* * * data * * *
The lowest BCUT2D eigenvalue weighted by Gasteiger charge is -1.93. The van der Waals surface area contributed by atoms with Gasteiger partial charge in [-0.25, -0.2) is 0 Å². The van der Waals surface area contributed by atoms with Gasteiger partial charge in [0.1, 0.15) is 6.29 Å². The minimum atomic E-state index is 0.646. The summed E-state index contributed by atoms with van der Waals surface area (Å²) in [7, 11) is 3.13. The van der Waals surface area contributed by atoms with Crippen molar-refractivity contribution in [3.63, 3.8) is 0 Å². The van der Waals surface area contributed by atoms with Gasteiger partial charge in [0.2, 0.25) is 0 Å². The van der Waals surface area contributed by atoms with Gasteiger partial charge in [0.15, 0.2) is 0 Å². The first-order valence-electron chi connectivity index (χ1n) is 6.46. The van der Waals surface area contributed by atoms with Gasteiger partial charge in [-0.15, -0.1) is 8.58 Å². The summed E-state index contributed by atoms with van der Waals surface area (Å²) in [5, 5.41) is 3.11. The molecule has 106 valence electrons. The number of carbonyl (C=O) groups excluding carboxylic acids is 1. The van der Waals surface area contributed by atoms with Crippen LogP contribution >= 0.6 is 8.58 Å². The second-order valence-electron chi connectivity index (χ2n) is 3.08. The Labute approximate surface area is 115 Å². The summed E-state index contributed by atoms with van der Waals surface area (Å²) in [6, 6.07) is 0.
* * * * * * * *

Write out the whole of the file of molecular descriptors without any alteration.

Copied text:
The lowest BCUT2D eigenvalue weighted by Gasteiger charge is -1.93. The van der Waals surface area contributed by atoms with Gasteiger partial charge in [-0.25, -0.2) is 0 Å². The van der Waals surface area contributed by atoms with Gasteiger partial charge in [0.1, 0.15) is 6.29 Å². The minimum atomic E-state index is 0.646. The summed E-state index contributed by atoms with van der Waals surface area (Å²) in [7, 11) is 3.13. The van der Waals surface area contributed by atoms with Crippen molar-refractivity contribution in [3.63, 3.8) is 0 Å². The van der Waals surface area contributed by atoms with Gasteiger partial charge in [0.2, 0.25) is 0 Å². The van der Waals surface area contributed by atoms with Gasteiger partial charge in [0.15, 0.2) is 0 Å². The first-order valence-electron chi connectivity index (χ1n) is 6.46. The van der Waals surface area contributed by atoms with Gasteiger partial charge in [-0.15, -0.1) is 8.58 Å². The summed E-state index contributed by atoms with van der Waals surface area (Å²) in [5, 5.41) is 3.11. The molecule has 106 valence electrons. The number of carbonyl (C=O) groups excluding carboxylic acids is 1. The van der Waals surface area contributed by atoms with Crippen LogP contribution >= 0.6 is 8.58 Å². The second-order valence-electron chi connectivity index (χ2n) is 3.08. The Labute approximate surface area is 115 Å². The summed E-state index contributed by atoms with van der Waals surface area (Å²) in [6, 6.07) is 0.